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The National Symposium on Restorative Justice20 Jun 2019
Road Down Memory Lane – From “Teenage Rock Thrower” to Apologies, Victim Remediation and Finally “Restorative Justice”
Around the end of October 2004, “rock throwing at passing vans” incidents committed by groups of teenagers had turned into tragedies with casualties. 18 years had passed, and it was long enough for the memory of the event to be faded for many. However, this incident had made headlines once again in the middle of 2018 when the wife of the deceased victim embraced the offender, who was only a young boy at the time of the incident, and said “I forgive you.”.
Before the story ended with an “Apology” and “Forgiveness”, there is an interesting story behind the scenes that led to this conclusion. This process is called “Restorative Justice”.
“That young boy was arrested and prosecuted. He was sent to juvenile detention center to serve his time for his offense pursuant to the law. For many years, he was relocated to other centers according to the punishment process of the juvenile detention center. Towards the end of his sentence, he was transferred to Baan Kanchanapisek Vocational Juvenile Training Centre and that was a major turning point of his life. He had the opportunity to repent and repay for the feeling of guilt that was deep-rooted in his heart by confronting the wife of the deceased victim and he got to say “Sorry”. The vital person behind this undertaking was Aunty Mol or Mrs. Thicha Na Nakorn, the Director of Baan Kanchanapisek Vocational Juvenile Training Centre.”
Mr. Ukrit Sornprohm, Project Manager and Researcher on Restorative Justice at Thailand Institute of Justice (TIJ), had shared how “Aunty Mol” or Mrs. Thicha Na Nakorn and the team at “Baan Kanchanapisek” operated. He viewed that the process is the major and indicative milestone on how restorative justice based on the Victim-Centered Approach can resolve conflict aside from the application of traditional prosecution and sentencing.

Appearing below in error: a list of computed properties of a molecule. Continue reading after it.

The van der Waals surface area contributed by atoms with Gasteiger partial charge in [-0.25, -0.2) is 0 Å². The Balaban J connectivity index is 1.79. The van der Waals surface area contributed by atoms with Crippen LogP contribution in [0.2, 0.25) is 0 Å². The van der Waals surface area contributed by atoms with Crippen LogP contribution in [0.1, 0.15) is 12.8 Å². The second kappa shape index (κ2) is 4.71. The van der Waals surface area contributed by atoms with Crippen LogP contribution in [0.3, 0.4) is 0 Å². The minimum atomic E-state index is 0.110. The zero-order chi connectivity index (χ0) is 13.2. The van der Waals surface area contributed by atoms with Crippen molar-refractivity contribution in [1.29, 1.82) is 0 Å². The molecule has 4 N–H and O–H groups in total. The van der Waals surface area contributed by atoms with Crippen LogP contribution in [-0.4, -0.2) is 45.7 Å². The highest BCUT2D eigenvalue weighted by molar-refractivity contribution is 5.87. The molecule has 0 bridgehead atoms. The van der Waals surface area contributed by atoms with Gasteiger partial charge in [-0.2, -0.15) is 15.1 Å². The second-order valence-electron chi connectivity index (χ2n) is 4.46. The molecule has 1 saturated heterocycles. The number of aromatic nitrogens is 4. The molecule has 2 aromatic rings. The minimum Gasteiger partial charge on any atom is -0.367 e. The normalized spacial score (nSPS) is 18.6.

“The day when this young boy arrived at Baan Kanchanapisek, the first thing he encountered was not any kind of shackles to indicate that he is under confinement, but he got to join the existing members in a Thai barbeque meal. I think this is a way to express empathy to the young offenders, to make them feel relaxed. It is the starting point for them to open up and contemplate on what they had done. When time went on, he had repented and wanted to sincerely apologize to the wife of the deceased. Throwing a Thai barbeque party is something that Aunty Mol does every time when there is a new joiner at Baan Kanchanapisek.”, Mr. Ukrit shared the process applied in Baan Kanchanapisek.
Mr. Ukrit also provided that while the team at Baan Kanchanapisek was using empathy to unlock the feelings of the youth offender, another team of staff was sent to discuss with the wife of the deceased to inquire about her needs, i.e., how she would like to be remedied for her loss. This process took months before the victim consented to such discussion.
“The major turning point was the diary of the youth offender. Apart from having a Thai barbeque on the first day, Baan Kanchanapisek also organized an event where the youths can watch thought-provoking movies. They can exchange their views to better understand themselves and others. Then, they will write in their diaries and the content of the diary of the offender in this case had continuously shown remorse and the need to apologize. The diary was shown to the victim which led to the meeting of the two. Even though the first encounter did not go well but the few times after that, the offender had been granted the opportunity to apologize. Also, the victim had stated her forgiveness to the offender. When the offender was released, he voluntarily helped out the chili paste business of the victim.”